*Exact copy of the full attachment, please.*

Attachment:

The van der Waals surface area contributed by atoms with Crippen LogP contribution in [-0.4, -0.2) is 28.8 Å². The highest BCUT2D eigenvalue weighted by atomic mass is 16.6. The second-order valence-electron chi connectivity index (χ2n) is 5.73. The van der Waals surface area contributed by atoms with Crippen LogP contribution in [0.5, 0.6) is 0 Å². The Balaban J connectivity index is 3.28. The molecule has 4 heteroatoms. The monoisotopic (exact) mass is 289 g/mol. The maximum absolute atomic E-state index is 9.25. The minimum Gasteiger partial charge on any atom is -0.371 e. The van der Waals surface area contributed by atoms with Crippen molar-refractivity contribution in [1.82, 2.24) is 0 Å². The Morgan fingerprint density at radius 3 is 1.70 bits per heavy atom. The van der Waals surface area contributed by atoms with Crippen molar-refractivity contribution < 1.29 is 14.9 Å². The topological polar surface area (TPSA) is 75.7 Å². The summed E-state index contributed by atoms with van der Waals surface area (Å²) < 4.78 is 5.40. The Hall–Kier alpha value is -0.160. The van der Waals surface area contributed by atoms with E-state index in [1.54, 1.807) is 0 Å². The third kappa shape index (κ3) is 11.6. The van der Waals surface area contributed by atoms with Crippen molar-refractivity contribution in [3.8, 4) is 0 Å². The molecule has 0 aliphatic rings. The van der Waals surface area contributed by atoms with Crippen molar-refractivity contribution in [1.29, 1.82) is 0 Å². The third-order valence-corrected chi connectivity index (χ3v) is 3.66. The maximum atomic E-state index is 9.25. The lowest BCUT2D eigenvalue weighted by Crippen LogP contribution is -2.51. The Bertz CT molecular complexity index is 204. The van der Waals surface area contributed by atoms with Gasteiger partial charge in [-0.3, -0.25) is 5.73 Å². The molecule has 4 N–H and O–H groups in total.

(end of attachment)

The van der Waals surface area contributed by atoms with Crippen LogP contribution in [-0.4, -0.2) is 28.8 Å². The highest BCUT2D eigenvalue weighted by atomic mass is 16.6. The second-order valence-electron chi connectivity index (χ2n) is 5.73. The van der Waals surface area contributed by atoms with Crippen LogP contribution in [0.5, 0.6) is 0 Å². The Balaban J connectivity index is 3.28. The molecule has 4 heteroatoms. The monoisotopic (exact) mass is 289 g/mol. The maximum absolute atomic E-state index is 9.25. The minimum Gasteiger partial charge on any atom is -0.371 e. The van der Waals surface area contributed by atoms with Crippen molar-refractivity contribution in [1.82, 2.24) is 0 Å². The Morgan fingerprint density at radius 3 is 1.70 bits per heavy atom. The van der Waals surface area contributed by atoms with Crippen molar-refractivity contribution < 1.29 is 14.9 Å². The topological polar surface area (TPSA) is 75.7 Å². The summed E-state index contributed by atoms with van der Waals surface area (Å²) < 4.78 is 5.40. The Hall–Kier alpha value is -0.160. The van der Waals surface area contributed by atoms with E-state index in [1.54, 1.807) is 0 Å². The third kappa shape index (κ3) is 11.6. The van der Waals surface area contributed by atoms with Crippen molar-refractivity contribution in [3.8, 4) is 0 Å². The molecule has 0 aliphatic rings. The van der Waals surface area contributed by atoms with Crippen molar-refractivity contribution in [1.29, 1.82) is 0 Å². The third-order valence-corrected chi connectivity index (χ3v) is 3.66. The maximum atomic E-state index is 9.25. The lowest BCUT2D eigenvalue weighted by Crippen LogP contribution is -2.51. The Bertz CT molecular complexity index is 204. The van der Waals surface area contributed by atoms with Gasteiger partial charge in [-0.3, -0.25) is 5.73 Å². The molecule has 4 N–H and O–H groups in total.